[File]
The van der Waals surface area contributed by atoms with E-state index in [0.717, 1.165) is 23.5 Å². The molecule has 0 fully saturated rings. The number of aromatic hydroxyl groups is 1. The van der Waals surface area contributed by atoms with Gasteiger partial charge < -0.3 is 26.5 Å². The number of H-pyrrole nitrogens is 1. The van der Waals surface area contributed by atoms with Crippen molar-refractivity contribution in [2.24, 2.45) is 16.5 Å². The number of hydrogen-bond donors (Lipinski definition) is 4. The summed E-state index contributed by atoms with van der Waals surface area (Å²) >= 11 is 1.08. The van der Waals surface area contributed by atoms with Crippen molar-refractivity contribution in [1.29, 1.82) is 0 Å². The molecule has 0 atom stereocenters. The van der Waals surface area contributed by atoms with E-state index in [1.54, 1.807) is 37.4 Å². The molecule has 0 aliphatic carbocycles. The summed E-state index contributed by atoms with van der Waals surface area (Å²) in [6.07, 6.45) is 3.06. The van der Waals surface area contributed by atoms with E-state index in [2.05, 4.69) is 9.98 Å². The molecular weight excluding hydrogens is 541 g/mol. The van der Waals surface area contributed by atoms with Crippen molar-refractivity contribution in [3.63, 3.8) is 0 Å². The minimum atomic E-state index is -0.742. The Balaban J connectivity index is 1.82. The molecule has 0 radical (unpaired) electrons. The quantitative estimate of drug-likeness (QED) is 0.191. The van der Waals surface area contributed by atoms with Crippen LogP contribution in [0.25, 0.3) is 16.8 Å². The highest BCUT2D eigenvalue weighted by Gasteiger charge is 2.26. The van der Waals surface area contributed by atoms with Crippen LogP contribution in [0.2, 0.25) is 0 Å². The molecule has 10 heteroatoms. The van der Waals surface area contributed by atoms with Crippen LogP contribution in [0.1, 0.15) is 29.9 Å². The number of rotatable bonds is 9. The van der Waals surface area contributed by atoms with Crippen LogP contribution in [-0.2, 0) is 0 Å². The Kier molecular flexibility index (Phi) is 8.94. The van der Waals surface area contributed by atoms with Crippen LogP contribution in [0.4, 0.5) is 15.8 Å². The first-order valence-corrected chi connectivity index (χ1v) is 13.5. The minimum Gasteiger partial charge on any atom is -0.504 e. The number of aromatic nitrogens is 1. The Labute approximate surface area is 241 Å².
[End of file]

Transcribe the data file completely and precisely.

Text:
The van der Waals surface area contributed by atoms with E-state index in [0.717, 1.165) is 23.5 Å². The molecule has 0 fully saturated rings. The number of aromatic hydroxyl groups is 1. The van der Waals surface area contributed by atoms with Gasteiger partial charge < -0.3 is 26.5 Å². The number of H-pyrrole nitrogens is 1. The van der Waals surface area contributed by atoms with Crippen molar-refractivity contribution in [2.24, 2.45) is 16.5 Å². The number of hydrogen-bond donors (Lipinski definition) is 4. The summed E-state index contributed by atoms with van der Waals surface area (Å²) >= 11 is 1.08. The van der Waals surface area contributed by atoms with Crippen molar-refractivity contribution in [1.29, 1.82) is 0 Å². The molecule has 0 atom stereocenters. The van der Waals surface area contributed by atoms with E-state index in [1.54, 1.807) is 37.4 Å². The molecule has 0 aliphatic carbocycles. The summed E-state index contributed by atoms with van der Waals surface area (Å²) in [6.07, 6.45) is 3.06. The van der Waals surface area contributed by atoms with E-state index in [2.05, 4.69) is 9.98 Å². The molecular weight excluding hydrogens is 541 g/mol. The van der Waals surface area contributed by atoms with Crippen molar-refractivity contribution in [3.63, 3.8) is 0 Å². The minimum atomic E-state index is -0.742. The Balaban J connectivity index is 1.82. The molecule has 0 radical (unpaired) electrons. The quantitative estimate of drug-likeness (QED) is 0.191. The van der Waals surface area contributed by atoms with Crippen LogP contribution in [0.25, 0.3) is 16.8 Å². The highest BCUT2D eigenvalue weighted by Gasteiger charge is 2.26. The van der Waals surface area contributed by atoms with Crippen LogP contribution in [0.2, 0.25) is 0 Å². The molecule has 10 heteroatoms. The van der Waals surface area contributed by atoms with Crippen LogP contribution in [0.1, 0.15) is 29.9 Å². The number of rotatable bonds is 9. The van der Waals surface area contributed by atoms with Crippen LogP contribution in [-0.2, 0) is 0 Å². The Kier molecular flexibility index (Phi) is 8.94. The van der Waals surface area contributed by atoms with Crippen LogP contribution in [0.4, 0.5) is 15.8 Å². The first-order valence-corrected chi connectivity index (χ1v) is 13.5. The minimum Gasteiger partial charge on any atom is -0.504 e. The number of aromatic nitrogens is 1. The Labute approximate surface area is 241 Å².